Creating a State of Grace on Social Media

March 11, 2019

Social media is in the news (and our lives) more now than ever before – and there’s no deficit of negative press surrounding it. Katie Brockhurst shares how we can counteract negativity and ego online, creating and maintaining a state of grace in our digital lives.


There are plenty of people who admit to feeling anxious, overwhelmed and burnt out by social media. They feel that they have to use it for their business and careers, but don’t want to be online 24/7. Surveys imply that we’re a society addicted to our phones and that being on social media can negatively affect our wellbeing and mental health.


Social media platforms – particularly Facebook – are finally coming under scrutiny for the part they have to play in this, and are starting to take ‘some’ responsibility in response to the data by releasing new tools to monitor our time online. With all this in mind, is it possible to create a state of grace and bring more balance to how social media is used?

Social media and digitally connected communities can have a beneficial impact on lives and businesses – when a more conscious relationship is cultivated. It is possible to work with the more positive aspects of social media, and it starts with an awareness of what I call ‘the social media vortex of doom’ and the genuine desire to create communities, or online tribes. There are lots of examples of how social media has connected the right people at the right time, and it’s down to the space that can be created for grace and authenticity in social media content, digital conversations and activity.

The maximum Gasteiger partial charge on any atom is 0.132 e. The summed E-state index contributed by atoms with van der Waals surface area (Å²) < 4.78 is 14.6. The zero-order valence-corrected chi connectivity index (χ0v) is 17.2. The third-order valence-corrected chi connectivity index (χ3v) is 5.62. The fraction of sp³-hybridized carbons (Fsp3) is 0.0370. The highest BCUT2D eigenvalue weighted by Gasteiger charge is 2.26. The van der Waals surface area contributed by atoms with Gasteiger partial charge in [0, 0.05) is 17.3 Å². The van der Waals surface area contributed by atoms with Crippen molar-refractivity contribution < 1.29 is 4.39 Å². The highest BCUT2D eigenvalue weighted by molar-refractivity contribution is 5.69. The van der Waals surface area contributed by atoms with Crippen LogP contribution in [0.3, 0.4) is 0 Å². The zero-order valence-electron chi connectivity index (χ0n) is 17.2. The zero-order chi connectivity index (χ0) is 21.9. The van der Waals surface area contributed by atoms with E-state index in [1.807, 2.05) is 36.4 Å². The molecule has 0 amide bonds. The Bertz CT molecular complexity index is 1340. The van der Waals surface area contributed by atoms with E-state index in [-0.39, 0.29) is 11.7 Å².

This means coming at things from a place of love. When a strategy of love and grace is present in social media, a few things happen. The comparison complex doesn’t exist, trust and truth are apparent, and kindness allows for things to quite simply be easier.


“You can ask a simple question: are you sharing to impress, or to impact?”


It is still possible to get caught up in a ‘social media ego’ where likes, clicks, new followers and comments feed the addictive behaviour citied in some reports. The ego tends to get caught up on what everyone else is up to and experiences fear of missing out on a daily basis; it is the shouty, show-off part whose noise and busyness can overwhelm when scrolling. When people come from this place, there is a very clear energetic blueprint which triggers the reader to move into the ego self. This means that the reader often responds from that same place of ego, and here begins the social media vortex of doom. You can ask a simple question to counteract this: are you sharing to impress, or to impact?

There’s another question we can consider. If as a society we interacted with people in the same ways we do online, what would happen? It seems unlikely that friends would appreciate the kind of behaviour the ego uses to express itself on social media, which becomes a place for broadcasting, showing off and pushing views. It’s not kind, graceful or flattering.